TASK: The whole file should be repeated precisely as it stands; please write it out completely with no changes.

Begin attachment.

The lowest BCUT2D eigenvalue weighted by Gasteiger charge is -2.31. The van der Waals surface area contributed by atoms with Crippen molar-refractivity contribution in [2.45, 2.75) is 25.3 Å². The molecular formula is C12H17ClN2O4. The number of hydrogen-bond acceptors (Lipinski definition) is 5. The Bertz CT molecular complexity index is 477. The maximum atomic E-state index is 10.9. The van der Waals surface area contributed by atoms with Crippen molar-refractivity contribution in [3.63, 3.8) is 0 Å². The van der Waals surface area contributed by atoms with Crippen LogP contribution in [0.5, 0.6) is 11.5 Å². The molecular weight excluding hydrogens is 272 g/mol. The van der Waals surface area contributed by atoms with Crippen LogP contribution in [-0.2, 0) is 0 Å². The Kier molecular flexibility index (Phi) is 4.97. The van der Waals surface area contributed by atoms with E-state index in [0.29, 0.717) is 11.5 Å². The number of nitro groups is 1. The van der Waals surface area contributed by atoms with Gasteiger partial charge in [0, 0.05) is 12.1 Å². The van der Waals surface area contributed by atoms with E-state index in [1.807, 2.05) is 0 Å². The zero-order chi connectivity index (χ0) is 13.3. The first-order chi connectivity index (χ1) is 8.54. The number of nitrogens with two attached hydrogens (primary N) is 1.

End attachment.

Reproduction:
The lowest BCUT2D eigenvalue weighted by Gasteiger charge is -2.31. The van der Waals surface area contributed by atoms with Crippen molar-refractivity contribution in [2.45, 2.75) is 25.3 Å². The molecular formula is C12H17ClN2O4. The number of hydrogen-bond acceptors (Lipinski definition) is 5. The Bertz CT molecular complexity index is 477. The maximum atomic E-state index is 10.9. The van der Waals surface area contributed by atoms with Crippen molar-refractivity contribution in [3.63, 3.8) is 0 Å². The van der Waals surface area contributed by atoms with Crippen LogP contribution in [0.5, 0.6) is 11.5 Å². The molecular weight excluding hydrogens is 272 g/mol. The van der Waals surface area contributed by atoms with Crippen LogP contribution in [-0.2, 0) is 0 Å². The Kier molecular flexibility index (Phi) is 4.97. The van der Waals surface area contributed by atoms with E-state index in [0.29, 0.717) is 11.5 Å². The number of nitro groups is 1. The van der Waals surface area contributed by atoms with Gasteiger partial charge in [0, 0.05) is 12.1 Å². The van der Waals surface area contributed by atoms with E-state index in [1.807, 2.05) is 0 Å². The zero-order chi connectivity index (χ0) is 13.3. The first-order chi connectivity index (χ1) is 8.54. The number of nitrogens with two attached hydrogens (primary N) is 1.